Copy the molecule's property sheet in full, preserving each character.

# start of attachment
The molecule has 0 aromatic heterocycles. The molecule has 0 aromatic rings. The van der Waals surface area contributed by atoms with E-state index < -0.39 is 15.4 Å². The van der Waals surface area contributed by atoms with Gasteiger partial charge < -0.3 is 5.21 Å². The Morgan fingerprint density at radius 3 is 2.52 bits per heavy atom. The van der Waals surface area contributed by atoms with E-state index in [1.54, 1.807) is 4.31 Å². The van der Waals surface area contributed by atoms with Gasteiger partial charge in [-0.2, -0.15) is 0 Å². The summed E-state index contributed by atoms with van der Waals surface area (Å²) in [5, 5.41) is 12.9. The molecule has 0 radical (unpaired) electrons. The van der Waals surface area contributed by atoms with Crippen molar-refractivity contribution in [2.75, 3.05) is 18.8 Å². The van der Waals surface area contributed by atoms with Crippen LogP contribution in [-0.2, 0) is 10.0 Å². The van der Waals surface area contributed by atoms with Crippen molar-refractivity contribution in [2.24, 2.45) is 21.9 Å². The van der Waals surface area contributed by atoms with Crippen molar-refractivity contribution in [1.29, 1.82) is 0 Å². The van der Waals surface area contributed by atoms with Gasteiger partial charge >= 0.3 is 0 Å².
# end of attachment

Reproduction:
The molecule has 0 aromatic heterocycles. The molecule has 0 aromatic rings. The van der Waals surface area contributed by atoms with E-state index < -0.39 is 15.4 Å². The van der Waals surface area contributed by atoms with Gasteiger partial charge < -0.3 is 5.21 Å². The Morgan fingerprint density at radius 3 is 2.52 bits per heavy atom. The van der Waals surface area contributed by atoms with E-state index in [1.54, 1.807) is 4.31 Å². The van der Waals surface area contributed by atoms with Gasteiger partial charge in [-0.2, -0.15) is 0 Å². The summed E-state index contributed by atoms with van der Waals surface area (Å²) in [5, 5.41) is 12.9. The molecule has 0 radical (unpaired) electrons. The van der Waals surface area contributed by atoms with Crippen molar-refractivity contribution in [2.75, 3.05) is 18.8 Å². The van der Waals surface area contributed by atoms with Crippen LogP contribution in [-0.2, 0) is 10.0 Å². The van der Waals surface area contributed by atoms with Crippen molar-refractivity contribution in [2.24, 2.45) is 21.9 Å². The van der Waals surface area contributed by atoms with Crippen molar-refractivity contribution in [1.29, 1.82) is 0 Å². The van der Waals surface area contributed by atoms with Gasteiger partial charge >= 0.3 is 0 Å².